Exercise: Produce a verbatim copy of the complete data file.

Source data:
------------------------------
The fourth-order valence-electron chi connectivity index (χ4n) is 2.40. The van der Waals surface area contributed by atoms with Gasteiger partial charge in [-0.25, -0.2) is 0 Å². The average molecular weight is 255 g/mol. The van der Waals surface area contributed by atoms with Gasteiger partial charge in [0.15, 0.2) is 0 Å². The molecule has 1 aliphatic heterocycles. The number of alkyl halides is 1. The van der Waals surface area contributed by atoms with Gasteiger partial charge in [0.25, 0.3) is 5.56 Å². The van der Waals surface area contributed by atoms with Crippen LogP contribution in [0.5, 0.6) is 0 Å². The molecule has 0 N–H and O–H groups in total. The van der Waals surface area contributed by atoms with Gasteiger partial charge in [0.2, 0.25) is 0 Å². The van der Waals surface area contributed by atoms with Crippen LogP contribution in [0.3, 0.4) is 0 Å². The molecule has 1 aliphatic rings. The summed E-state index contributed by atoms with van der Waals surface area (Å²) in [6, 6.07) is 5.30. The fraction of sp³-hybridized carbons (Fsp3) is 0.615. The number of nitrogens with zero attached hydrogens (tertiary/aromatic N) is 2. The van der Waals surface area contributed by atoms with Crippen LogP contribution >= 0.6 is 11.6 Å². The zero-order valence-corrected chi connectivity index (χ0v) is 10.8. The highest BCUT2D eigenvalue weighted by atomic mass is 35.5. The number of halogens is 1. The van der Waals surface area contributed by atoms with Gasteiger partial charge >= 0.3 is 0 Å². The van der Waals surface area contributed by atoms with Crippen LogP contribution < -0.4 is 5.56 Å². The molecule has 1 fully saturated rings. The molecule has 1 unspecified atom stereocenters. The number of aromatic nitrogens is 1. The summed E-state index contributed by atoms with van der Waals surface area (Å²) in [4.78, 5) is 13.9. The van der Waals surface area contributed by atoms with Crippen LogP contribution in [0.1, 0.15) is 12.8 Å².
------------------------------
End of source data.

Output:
The fourth-order valence-electron chi connectivity index (χ4n) is 2.40. The van der Waals surface area contributed by atoms with Gasteiger partial charge in [-0.25, -0.2) is 0 Å². The average molecular weight is 255 g/mol. The van der Waals surface area contributed by atoms with Gasteiger partial charge in [0.15, 0.2) is 0 Å². The molecule has 1 aliphatic heterocycles. The number of alkyl halides is 1. The van der Waals surface area contributed by atoms with Gasteiger partial charge in [0.25, 0.3) is 5.56 Å². The van der Waals surface area contributed by atoms with Crippen LogP contribution in [0.5, 0.6) is 0 Å². The molecule has 0 N–H and O–H groups in total. The van der Waals surface area contributed by atoms with Gasteiger partial charge in [0.2, 0.25) is 0 Å². The van der Waals surface area contributed by atoms with Crippen LogP contribution in [0.3, 0.4) is 0 Å². The molecule has 1 aliphatic rings. The summed E-state index contributed by atoms with van der Waals surface area (Å²) in [6, 6.07) is 5.30. The fraction of sp³-hybridized carbons (Fsp3) is 0.615. The number of nitrogens with zero attached hydrogens (tertiary/aromatic N) is 2. The van der Waals surface area contributed by atoms with Crippen LogP contribution >= 0.6 is 11.6 Å². The zero-order valence-corrected chi connectivity index (χ0v) is 10.8. The highest BCUT2D eigenvalue weighted by atomic mass is 35.5. The number of halogens is 1. The van der Waals surface area contributed by atoms with Gasteiger partial charge >= 0.3 is 0 Å². The van der Waals surface area contributed by atoms with Crippen LogP contribution < -0.4 is 5.56 Å². The molecule has 1 fully saturated rings. The molecule has 1 unspecified atom stereocenters. The number of aromatic nitrogens is 1. The summed E-state index contributed by atoms with van der Waals surface area (Å²) in [4.78, 5) is 13.9. The van der Waals surface area contributed by atoms with Crippen LogP contribution in [0.1, 0.15) is 12.8 Å².